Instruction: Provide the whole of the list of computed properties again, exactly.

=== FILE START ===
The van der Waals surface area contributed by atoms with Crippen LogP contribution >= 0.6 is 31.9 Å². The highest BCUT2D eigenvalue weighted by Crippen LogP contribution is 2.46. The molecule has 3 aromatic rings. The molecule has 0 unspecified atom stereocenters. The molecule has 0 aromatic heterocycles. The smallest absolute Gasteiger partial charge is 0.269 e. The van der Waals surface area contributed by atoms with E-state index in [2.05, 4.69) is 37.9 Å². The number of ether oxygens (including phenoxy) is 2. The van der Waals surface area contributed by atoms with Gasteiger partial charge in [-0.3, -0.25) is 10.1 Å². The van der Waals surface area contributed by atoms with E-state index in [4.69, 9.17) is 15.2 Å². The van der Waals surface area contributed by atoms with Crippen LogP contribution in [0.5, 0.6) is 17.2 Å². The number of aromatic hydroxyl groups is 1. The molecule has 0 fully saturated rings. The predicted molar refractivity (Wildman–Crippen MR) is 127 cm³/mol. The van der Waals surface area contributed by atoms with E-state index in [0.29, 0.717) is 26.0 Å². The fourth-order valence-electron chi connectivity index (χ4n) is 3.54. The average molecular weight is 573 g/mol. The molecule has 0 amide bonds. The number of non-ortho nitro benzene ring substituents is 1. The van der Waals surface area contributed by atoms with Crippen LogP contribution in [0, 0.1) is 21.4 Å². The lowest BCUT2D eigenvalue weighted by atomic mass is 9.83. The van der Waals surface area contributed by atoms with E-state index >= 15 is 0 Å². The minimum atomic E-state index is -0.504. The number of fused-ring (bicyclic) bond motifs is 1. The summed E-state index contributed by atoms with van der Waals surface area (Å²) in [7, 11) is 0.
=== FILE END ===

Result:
The van der Waals surface area contributed by atoms with Crippen LogP contribution >= 0.6 is 31.9 Å². The highest BCUT2D eigenvalue weighted by Crippen LogP contribution is 2.46. The molecule has 3 aromatic rings. The molecule has 0 unspecified atom stereocenters. The molecule has 0 aromatic heterocycles. The smallest absolute Gasteiger partial charge is 0.269 e. The van der Waals surface area contributed by atoms with E-state index in [2.05, 4.69) is 37.9 Å². The number of ether oxygens (including phenoxy) is 2. The van der Waals surface area contributed by atoms with Gasteiger partial charge in [-0.3, -0.25) is 10.1 Å². The van der Waals surface area contributed by atoms with E-state index in [4.69, 9.17) is 15.2 Å². The van der Waals surface area contributed by atoms with Crippen LogP contribution in [0.5, 0.6) is 17.2 Å². The number of aromatic hydroxyl groups is 1. The molecule has 0 fully saturated rings. The predicted molar refractivity (Wildman–Crippen MR) is 127 cm³/mol. The van der Waals surface area contributed by atoms with E-state index in [0.29, 0.717) is 26.0 Å². The fourth-order valence-electron chi connectivity index (χ4n) is 3.54. The average molecular weight is 573 g/mol. The molecule has 0 amide bonds. The number of non-ortho nitro benzene ring substituents is 1. The van der Waals surface area contributed by atoms with Crippen LogP contribution in [0, 0.1) is 21.4 Å². The lowest BCUT2D eigenvalue weighted by atomic mass is 9.83. The van der Waals surface area contributed by atoms with E-state index >= 15 is 0 Å². The minimum atomic E-state index is -0.504. The number of fused-ring (bicyclic) bond motifs is 1. The summed E-state index contributed by atoms with van der Waals surface area (Å²) in [7, 11) is 0.